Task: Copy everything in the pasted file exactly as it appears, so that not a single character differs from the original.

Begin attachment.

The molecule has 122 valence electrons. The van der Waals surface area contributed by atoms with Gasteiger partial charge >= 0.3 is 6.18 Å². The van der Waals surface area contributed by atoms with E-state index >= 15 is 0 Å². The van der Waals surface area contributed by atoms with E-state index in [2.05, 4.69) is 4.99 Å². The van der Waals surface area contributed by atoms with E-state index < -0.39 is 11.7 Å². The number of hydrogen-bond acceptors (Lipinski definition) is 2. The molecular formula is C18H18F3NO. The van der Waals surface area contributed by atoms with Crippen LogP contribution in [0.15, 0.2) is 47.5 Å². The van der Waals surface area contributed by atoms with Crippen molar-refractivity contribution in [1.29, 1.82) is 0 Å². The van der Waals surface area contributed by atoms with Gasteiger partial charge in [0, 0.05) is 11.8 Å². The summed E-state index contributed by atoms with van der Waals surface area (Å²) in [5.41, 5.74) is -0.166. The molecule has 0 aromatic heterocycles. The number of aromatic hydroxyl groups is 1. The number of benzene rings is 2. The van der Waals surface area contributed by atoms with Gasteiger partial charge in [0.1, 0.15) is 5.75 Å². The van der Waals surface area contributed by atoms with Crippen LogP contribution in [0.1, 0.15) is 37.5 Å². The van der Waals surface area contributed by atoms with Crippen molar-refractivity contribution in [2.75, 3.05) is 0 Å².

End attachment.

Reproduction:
The molecule has 122 valence electrons. The van der Waals surface area contributed by atoms with Gasteiger partial charge >= 0.3 is 6.18 Å². The van der Waals surface area contributed by atoms with E-state index >= 15 is 0 Å². The van der Waals surface area contributed by atoms with E-state index in [2.05, 4.69) is 4.99 Å². The van der Waals surface area contributed by atoms with E-state index < -0.39 is 11.7 Å². The number of hydrogen-bond acceptors (Lipinski definition) is 2. The molecular formula is C18H18F3NO. The van der Waals surface area contributed by atoms with Crippen LogP contribution in [0.15, 0.2) is 47.5 Å². The van der Waals surface area contributed by atoms with Crippen molar-refractivity contribution in [1.29, 1.82) is 0 Å². The van der Waals surface area contributed by atoms with Gasteiger partial charge in [0, 0.05) is 11.8 Å². The summed E-state index contributed by atoms with van der Waals surface area (Å²) in [5.41, 5.74) is -0.166. The molecule has 0 aromatic heterocycles. The number of aromatic hydroxyl groups is 1. The number of benzene rings is 2. The van der Waals surface area contributed by atoms with Gasteiger partial charge in [0.1, 0.15) is 5.75 Å². The van der Waals surface area contributed by atoms with Crippen LogP contribution in [0.1, 0.15) is 37.5 Å². The van der Waals surface area contributed by atoms with Crippen molar-refractivity contribution in [2.75, 3.05) is 0 Å².